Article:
News

County PFD tackling sports field crunch

A $29 million plan could put fields in North Kitsap, for Bainbridge use.

An ambitious plan to build new athletic fields in North Kitsap could send convoys of mini-vans from the island to new soccer and baseball game sites across the bridge.

A $29 million proposal by the Kitsap Public Facilities District is a response to a shortage of sports fields across the county and will include use by Bainbridge teams, although no new fields will be built on the island itself.

Even so, John Sloat, vice president of field development for Bainbridge Island Youth Soccer Club, said there’s no guarantee it will alleviate the island’s own well-documented field crunch.

“It’s too early to know for sure,” Sloat said. “I’m happy it’s being built, but North Kitsap is as desperate for fields as we are. I could envision a scenario where those sites aren’t available to our players.”

A master plan for the proposed North Kitsap Regional Events Center and several other facilities was presented Tuesday at a public meeting in Poulsbo.

Representatives from the Public Facilities District, North Kitsap School District, Kitsap County and the City of Poulsbo agreed to coordinate funding efforts for the proposal, although specific funding sources for the projects remain undetermined.

The KPFD, a public agency established by the county in 2000 to improve recreation and conference facilities, has taken the lead on the project.

Past KFPD projects – including a conference center on the Bremerton waterfront and a large sports field complex at the county fairgrounds in East Bremerton – were funded by a non-voted sales tax. Private donations or voter-approved sales taxes could be sources for future funding.

Among the individual projects being discussed for North Kitsap are a 35,000-square-foot multi-use building, an aquatic center, a theatre and artificial turf or lights to several existing fields.

The 10-phase project, launched nine months ago, could include 10 soccer fields, four baseball fields and four softball fields.

“Everyone agrees this will benefit all of us,” said Dan Delaney of the North Kitsap School Board, as the plans were unveiled at an April 11 meeting in Poulsbo. “The challenge is in coming together to make it a reality. It’s like making stone soup. Everyone needs to decide now what they’re going to throw in the pot.”

Christine Rolfes of Bainbridge Island, who serves on the PFD board of directors, and Kirk Robinson, Bainbridge Island Metropolitan Park and Recreation District board member, said the off-island improvements would benefit islanders indirectly, though it is unclear to what extent.

Rolfes said new fields at Kingston and North Kitsap high schools, along with a county project at Poulsbo’s Heritage Park, would provide additional venues for Bainbridge athletes to play on.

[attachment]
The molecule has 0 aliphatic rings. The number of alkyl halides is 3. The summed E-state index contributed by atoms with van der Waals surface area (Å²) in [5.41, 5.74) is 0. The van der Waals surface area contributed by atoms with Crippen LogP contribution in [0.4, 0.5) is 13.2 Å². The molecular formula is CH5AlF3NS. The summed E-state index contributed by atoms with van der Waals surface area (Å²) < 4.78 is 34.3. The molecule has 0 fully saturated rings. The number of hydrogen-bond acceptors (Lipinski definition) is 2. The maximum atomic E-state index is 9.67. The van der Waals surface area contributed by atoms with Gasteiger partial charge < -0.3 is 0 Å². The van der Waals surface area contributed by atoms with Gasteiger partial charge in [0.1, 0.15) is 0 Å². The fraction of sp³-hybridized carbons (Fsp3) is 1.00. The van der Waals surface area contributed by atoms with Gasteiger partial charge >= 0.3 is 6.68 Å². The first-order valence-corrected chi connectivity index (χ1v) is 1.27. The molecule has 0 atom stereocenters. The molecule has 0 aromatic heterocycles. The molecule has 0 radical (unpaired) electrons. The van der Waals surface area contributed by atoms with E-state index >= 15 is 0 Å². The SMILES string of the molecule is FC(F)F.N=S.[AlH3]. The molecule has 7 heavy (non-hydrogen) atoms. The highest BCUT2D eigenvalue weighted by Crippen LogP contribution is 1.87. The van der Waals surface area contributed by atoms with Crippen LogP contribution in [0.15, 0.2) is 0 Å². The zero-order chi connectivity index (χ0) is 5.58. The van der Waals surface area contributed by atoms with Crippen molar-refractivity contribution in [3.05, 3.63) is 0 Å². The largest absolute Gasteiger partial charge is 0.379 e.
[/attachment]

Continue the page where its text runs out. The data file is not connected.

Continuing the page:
“There would be a peripheral benefit if the events center and Heritage Park projects were to come to fruition,” agreed Robinson, adding that soccer fields were particularly in need.

Bainbridge Island has faced a sports field “deficit” for some years, and youth soccer officials are working with the park district to install artificial turf fields at Battle Point Park.

Bainbridge players could be on turf as early as fall 2007 at one of the new North Kitsap fields, provided the new North Kitsap plan becomes reality.

PFD official Ann Blair of Bainbridge Island said the agency is applying for a $500,000 Interagency Commission Grant from the state.

Officials from each group must now individually decide how much to contribute.

“The unveiling of the master plan is just the end of the first step,” Blair said.

Stan Lokting of ARC Architects, one of the firms that designed the master plan, said one key will be integrating the projects in a cost-effective way. Turfing three fields at once, for example, is much cheaper than turfing one field at a time, he said.

Several people at this week’s presentation suggested adding lights to new fields with turf, and turfing existing fields with lights, so they could accommodate as much play as possible.

For Laura Sachs of the Bainbridge Island Youth Soccer Club, turf would be a godsend.

“I hope this will help people realize the benefits of this new technology,” she said. “A lot of people think of the old astroturf, which was horrible stuff.

“But the new synthetic surfaces are much better and would really be a great thing for the community.”

We encourage an open exchange of ideas on this story's topic, but we ask you to follow our guidelines for respecting community standards. Personal attacks, inappropriate language, and off-topic comments may be removed, and comment privileges revoked, per our Terms of Use. Please see our FAQ if you have questions or concerns about using Facebook to comment.
blog comments powered by Disqus

Read the latest Green Edition

Browse the print edition page by page, including stories and ads.

Jul 25 edition online now. Browse the archives.